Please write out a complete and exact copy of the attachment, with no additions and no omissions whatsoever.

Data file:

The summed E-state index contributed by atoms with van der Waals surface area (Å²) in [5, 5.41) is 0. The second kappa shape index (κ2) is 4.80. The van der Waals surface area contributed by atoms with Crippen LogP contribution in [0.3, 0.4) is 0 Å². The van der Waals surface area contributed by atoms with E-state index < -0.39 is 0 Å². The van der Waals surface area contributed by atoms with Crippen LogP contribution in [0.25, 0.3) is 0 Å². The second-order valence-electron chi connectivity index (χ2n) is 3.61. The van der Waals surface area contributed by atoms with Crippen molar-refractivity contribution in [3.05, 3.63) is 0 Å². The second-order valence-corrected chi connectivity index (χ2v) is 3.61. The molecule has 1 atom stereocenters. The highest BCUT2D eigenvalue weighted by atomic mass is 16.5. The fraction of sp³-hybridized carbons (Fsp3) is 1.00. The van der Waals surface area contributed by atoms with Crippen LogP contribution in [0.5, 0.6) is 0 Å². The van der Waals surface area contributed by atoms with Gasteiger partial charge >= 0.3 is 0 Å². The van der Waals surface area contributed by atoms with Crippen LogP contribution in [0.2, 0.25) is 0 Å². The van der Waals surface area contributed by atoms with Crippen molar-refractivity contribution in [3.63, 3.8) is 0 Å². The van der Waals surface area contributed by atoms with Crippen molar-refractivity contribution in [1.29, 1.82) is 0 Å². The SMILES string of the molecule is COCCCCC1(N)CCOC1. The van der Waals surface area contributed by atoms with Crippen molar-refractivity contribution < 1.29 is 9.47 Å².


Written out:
The summed E-state index contributed by atoms with van der Waals surface area (Å²) in [5, 5.41) is 0. The second kappa shape index (κ2) is 4.80. The van der Waals surface area contributed by atoms with Crippen LogP contribution in [0.3, 0.4) is 0 Å². The van der Waals surface area contributed by atoms with E-state index < -0.39 is 0 Å². The van der Waals surface area contributed by atoms with Crippen LogP contribution in [0.25, 0.3) is 0 Å². The second-order valence-electron chi connectivity index (χ2n) is 3.61. The van der Waals surface area contributed by atoms with Crippen molar-refractivity contribution in [3.05, 3.63) is 0 Å². The second-order valence-corrected chi connectivity index (χ2v) is 3.61. The molecule has 1 atom stereocenters. The highest BCUT2D eigenvalue weighted by atomic mass is 16.5. The fraction of sp³-hybridized carbons (Fsp3) is 1.00. The van der Waals surface area contributed by atoms with Crippen LogP contribution in [0.5, 0.6) is 0 Å². The van der Waals surface area contributed by atoms with Gasteiger partial charge >= 0.3 is 0 Å². The van der Waals surface area contributed by atoms with Crippen LogP contribution in [0.2, 0.25) is 0 Å². The van der Waals surface area contributed by atoms with Crippen molar-refractivity contribution in [3.63, 3.8) is 0 Å². The van der Waals surface area contributed by atoms with Crippen molar-refractivity contribution in [1.29, 1.82) is 0 Å². The SMILES string of the molecule is COCCCCC1(N)CCOC1. The van der Waals surface area contributed by atoms with Crippen molar-refractivity contribution < 1.29 is 9.47 Å².